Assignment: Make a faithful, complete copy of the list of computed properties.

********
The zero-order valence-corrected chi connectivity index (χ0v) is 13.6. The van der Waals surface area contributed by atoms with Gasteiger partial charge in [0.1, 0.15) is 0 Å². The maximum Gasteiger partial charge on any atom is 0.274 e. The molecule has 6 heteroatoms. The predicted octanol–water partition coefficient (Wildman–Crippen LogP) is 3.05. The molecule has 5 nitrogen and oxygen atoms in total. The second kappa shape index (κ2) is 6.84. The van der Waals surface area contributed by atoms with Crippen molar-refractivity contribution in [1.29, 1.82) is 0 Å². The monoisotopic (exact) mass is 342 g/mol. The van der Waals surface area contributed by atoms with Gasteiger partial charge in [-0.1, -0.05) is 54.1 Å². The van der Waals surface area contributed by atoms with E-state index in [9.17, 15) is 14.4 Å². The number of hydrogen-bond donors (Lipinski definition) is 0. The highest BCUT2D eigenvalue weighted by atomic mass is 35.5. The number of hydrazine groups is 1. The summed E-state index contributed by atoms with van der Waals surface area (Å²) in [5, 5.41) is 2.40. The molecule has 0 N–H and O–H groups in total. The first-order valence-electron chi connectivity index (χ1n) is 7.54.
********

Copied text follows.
The zero-order valence-corrected chi connectivity index (χ0v) is 13.6. The van der Waals surface area contributed by atoms with Gasteiger partial charge in [0.1, 0.15) is 0 Å². The maximum Gasteiger partial charge on any atom is 0.274 e. The molecule has 6 heteroatoms. The predicted octanol–water partition coefficient (Wildman–Crippen LogP) is 3.05. The molecule has 5 nitrogen and oxygen atoms in total. The second kappa shape index (κ2) is 6.84. The van der Waals surface area contributed by atoms with Crippen molar-refractivity contribution in [1.29, 1.82) is 0 Å². The monoisotopic (exact) mass is 342 g/mol. The van der Waals surface area contributed by atoms with Gasteiger partial charge in [-0.1, -0.05) is 54.1 Å². The van der Waals surface area contributed by atoms with E-state index in [9.17, 15) is 14.4 Å². The number of hydrogen-bond donors (Lipinski definition) is 0. The highest BCUT2D eigenvalue weighted by atomic mass is 35.5. The number of hydrazine groups is 1. The summed E-state index contributed by atoms with van der Waals surface area (Å²) in [5, 5.41) is 2.40. The molecule has 0 N–H and O–H groups in total. The first-order valence-electron chi connectivity index (χ1n) is 7.54.